5. This is soothing. The best advice I ever got about my cycling being was not from my psychiatrist, but from my writing instructor- he said, “Go with it”.

    And thanks for the request on my blog- I’ll email you the answer so I don’t spam your lovely site!

  6. 🙂 I have to smile at this post. I too, feel like I struggle to remember a higher state when I’m in the pits. All I seem to be able to see is the dirt around me, and I respond to the pit. It never occurs to me to stop and look up at the sky, I’m never boxed in, I just don’t look up. I see the dirt walls around because that’s what’s in my direct line of sight. The sky is much larger and feels so much nicer than my pit, if only I could remember to look up when it would truly do me some immediate good to.

    Those few moments when I do, leave me feeling so very proud of myself. I walk around feeling like I recieved an A+ on a Spirit exam 🙂

    It’s not terribly hard to look up when we’re laying down, clearing our minds, but ohhhh is it difficult do that when it really matters.

    It’s refreshing to hear someone speak candidly about this.



  7. Not long ago I was driving to Milwaukee with a friend and we were stuck interstate traffic that added an hour to our day trip for a meeting. She was talking about something she dreaded doing. I was talking about soemthings that I couldn’t get going. At one point I said it was good that we were on our way to see this particular person who is always a positive influence because it seemed we both doing everything we could to feel sorry for ourselves in the most logical way we could. We both laughed and continued doing it.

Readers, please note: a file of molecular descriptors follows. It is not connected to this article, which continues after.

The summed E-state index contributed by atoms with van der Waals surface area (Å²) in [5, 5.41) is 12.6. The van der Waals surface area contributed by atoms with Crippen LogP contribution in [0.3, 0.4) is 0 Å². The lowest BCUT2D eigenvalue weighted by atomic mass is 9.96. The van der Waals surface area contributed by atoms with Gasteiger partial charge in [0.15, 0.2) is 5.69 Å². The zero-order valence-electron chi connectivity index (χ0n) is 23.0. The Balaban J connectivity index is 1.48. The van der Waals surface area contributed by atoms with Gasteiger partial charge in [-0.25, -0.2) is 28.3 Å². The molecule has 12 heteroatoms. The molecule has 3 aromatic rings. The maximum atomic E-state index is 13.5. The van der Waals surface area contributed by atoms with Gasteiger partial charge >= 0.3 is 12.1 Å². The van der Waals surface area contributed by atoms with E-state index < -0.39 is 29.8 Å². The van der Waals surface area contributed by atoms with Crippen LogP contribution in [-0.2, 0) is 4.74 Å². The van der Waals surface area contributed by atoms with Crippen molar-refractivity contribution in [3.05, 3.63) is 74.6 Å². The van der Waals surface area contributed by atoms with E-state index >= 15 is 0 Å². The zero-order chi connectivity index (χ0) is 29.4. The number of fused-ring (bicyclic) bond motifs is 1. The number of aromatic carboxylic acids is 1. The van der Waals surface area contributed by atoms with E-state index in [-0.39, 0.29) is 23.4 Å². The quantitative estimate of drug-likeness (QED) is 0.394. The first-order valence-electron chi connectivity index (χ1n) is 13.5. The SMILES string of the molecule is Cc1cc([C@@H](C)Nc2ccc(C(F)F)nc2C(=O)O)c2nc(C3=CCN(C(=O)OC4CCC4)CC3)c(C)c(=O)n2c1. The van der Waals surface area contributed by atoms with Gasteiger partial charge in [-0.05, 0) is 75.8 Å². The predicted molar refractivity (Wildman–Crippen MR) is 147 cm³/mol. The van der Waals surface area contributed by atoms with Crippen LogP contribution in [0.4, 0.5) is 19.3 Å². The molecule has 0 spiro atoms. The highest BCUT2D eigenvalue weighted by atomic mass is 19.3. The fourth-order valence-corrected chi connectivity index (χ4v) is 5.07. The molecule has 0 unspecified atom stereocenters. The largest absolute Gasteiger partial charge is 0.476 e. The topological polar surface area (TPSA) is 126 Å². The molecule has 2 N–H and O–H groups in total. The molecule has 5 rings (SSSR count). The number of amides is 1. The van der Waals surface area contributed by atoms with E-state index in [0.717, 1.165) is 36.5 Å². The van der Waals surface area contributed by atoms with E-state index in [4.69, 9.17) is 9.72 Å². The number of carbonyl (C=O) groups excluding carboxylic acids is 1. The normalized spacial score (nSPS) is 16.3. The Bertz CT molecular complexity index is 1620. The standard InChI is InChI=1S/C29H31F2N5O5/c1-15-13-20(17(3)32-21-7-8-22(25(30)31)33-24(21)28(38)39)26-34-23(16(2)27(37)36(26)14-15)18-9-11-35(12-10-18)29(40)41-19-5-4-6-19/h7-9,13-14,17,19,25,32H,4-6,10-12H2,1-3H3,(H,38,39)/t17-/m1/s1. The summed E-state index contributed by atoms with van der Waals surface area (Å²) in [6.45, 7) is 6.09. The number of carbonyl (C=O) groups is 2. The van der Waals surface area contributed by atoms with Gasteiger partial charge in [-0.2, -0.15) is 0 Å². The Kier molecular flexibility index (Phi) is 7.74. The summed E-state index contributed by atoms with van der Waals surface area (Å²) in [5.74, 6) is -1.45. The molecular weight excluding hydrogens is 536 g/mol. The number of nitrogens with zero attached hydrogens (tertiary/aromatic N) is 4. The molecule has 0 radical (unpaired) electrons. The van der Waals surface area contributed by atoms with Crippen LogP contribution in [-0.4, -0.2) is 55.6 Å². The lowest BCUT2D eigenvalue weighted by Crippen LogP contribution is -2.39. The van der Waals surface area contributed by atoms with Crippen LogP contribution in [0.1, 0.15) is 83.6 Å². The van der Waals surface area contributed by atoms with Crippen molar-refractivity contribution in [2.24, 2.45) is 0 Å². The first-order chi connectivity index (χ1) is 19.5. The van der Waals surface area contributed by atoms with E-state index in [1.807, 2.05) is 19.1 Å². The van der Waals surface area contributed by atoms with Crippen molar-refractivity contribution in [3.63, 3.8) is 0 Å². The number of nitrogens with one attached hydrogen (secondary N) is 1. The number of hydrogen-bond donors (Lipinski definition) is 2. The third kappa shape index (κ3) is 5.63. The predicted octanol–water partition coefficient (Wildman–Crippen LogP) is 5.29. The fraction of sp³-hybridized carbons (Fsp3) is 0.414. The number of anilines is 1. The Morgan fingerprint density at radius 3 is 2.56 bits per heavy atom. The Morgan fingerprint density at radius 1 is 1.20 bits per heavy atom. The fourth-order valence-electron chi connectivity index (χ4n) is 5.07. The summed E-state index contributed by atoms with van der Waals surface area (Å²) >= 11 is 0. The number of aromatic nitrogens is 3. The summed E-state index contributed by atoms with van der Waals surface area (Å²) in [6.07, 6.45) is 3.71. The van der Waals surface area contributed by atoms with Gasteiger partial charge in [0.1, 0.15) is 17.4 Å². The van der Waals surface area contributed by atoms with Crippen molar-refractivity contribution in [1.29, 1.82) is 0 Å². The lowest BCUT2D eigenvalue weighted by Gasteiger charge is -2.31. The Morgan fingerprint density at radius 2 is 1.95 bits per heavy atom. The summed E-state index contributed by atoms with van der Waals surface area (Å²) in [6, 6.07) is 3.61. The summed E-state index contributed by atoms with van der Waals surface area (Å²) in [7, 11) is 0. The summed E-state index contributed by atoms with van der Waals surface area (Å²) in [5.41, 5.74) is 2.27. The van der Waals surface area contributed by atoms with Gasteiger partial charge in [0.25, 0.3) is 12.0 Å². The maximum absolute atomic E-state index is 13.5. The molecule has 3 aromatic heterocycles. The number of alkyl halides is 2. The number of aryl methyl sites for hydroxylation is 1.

Within 10 minutes after our arrival at Mr. Positive’s home we were different people. Bigger, better, happier and more giving in nature. Sometimes to find that place inside we can get their with the help of someone outside of us.


  8. Liz- being the self-reliant type, I don’t like to count on others to make me better, but perhaps it’s a fact I need to face. There are those spirits who bring everyone elses spirit up with them. ghl